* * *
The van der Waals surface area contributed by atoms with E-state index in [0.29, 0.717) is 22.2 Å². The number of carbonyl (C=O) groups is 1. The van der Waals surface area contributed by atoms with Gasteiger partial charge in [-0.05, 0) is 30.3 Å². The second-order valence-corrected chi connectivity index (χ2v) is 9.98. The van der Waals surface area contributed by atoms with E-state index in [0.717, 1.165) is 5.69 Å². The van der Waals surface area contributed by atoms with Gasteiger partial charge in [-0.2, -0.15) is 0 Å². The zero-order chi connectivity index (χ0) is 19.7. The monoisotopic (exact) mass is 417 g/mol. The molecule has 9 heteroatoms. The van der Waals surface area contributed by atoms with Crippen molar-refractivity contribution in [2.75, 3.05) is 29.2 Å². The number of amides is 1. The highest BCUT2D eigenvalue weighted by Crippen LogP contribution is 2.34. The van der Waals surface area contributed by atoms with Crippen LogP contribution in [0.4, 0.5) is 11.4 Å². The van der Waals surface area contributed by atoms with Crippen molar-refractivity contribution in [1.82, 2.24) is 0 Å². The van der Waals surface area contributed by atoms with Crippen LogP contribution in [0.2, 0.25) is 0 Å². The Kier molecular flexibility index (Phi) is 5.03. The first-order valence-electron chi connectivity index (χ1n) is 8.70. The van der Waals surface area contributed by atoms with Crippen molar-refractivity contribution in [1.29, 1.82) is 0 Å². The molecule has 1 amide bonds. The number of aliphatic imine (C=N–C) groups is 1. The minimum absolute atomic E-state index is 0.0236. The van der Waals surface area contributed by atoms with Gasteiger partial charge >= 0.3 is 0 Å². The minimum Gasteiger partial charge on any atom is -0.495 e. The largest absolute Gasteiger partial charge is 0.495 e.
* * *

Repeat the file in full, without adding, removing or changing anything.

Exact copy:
The van der Waals surface area contributed by atoms with E-state index in [0.29, 0.717) is 22.2 Å². The number of carbonyl (C=O) groups is 1. The van der Waals surface area contributed by atoms with Gasteiger partial charge in [-0.05, 0) is 30.3 Å². The second-order valence-corrected chi connectivity index (χ2v) is 9.98. The van der Waals surface area contributed by atoms with E-state index in [0.717, 1.165) is 5.69 Å². The van der Waals surface area contributed by atoms with Gasteiger partial charge in [-0.2, -0.15) is 0 Å². The zero-order chi connectivity index (χ0) is 19.7. The monoisotopic (exact) mass is 417 g/mol. The molecule has 9 heteroatoms. The van der Waals surface area contributed by atoms with Crippen molar-refractivity contribution in [2.75, 3.05) is 29.2 Å². The number of amides is 1. The highest BCUT2D eigenvalue weighted by Crippen LogP contribution is 2.34. The van der Waals surface area contributed by atoms with Crippen LogP contribution in [0.4, 0.5) is 11.4 Å². The van der Waals surface area contributed by atoms with Crippen molar-refractivity contribution in [1.82, 2.24) is 0 Å². The van der Waals surface area contributed by atoms with Crippen LogP contribution in [0.2, 0.25) is 0 Å². The Kier molecular flexibility index (Phi) is 5.03. The first-order valence-electron chi connectivity index (χ1n) is 8.70. The van der Waals surface area contributed by atoms with Crippen molar-refractivity contribution in [1.29, 1.82) is 0 Å². The molecule has 1 amide bonds. The number of aliphatic imine (C=N–C) groups is 1. The minimum absolute atomic E-state index is 0.0236. The van der Waals surface area contributed by atoms with Gasteiger partial charge >= 0.3 is 0 Å². The minimum Gasteiger partial charge on any atom is -0.495 e. The largest absolute Gasteiger partial charge is 0.495 e.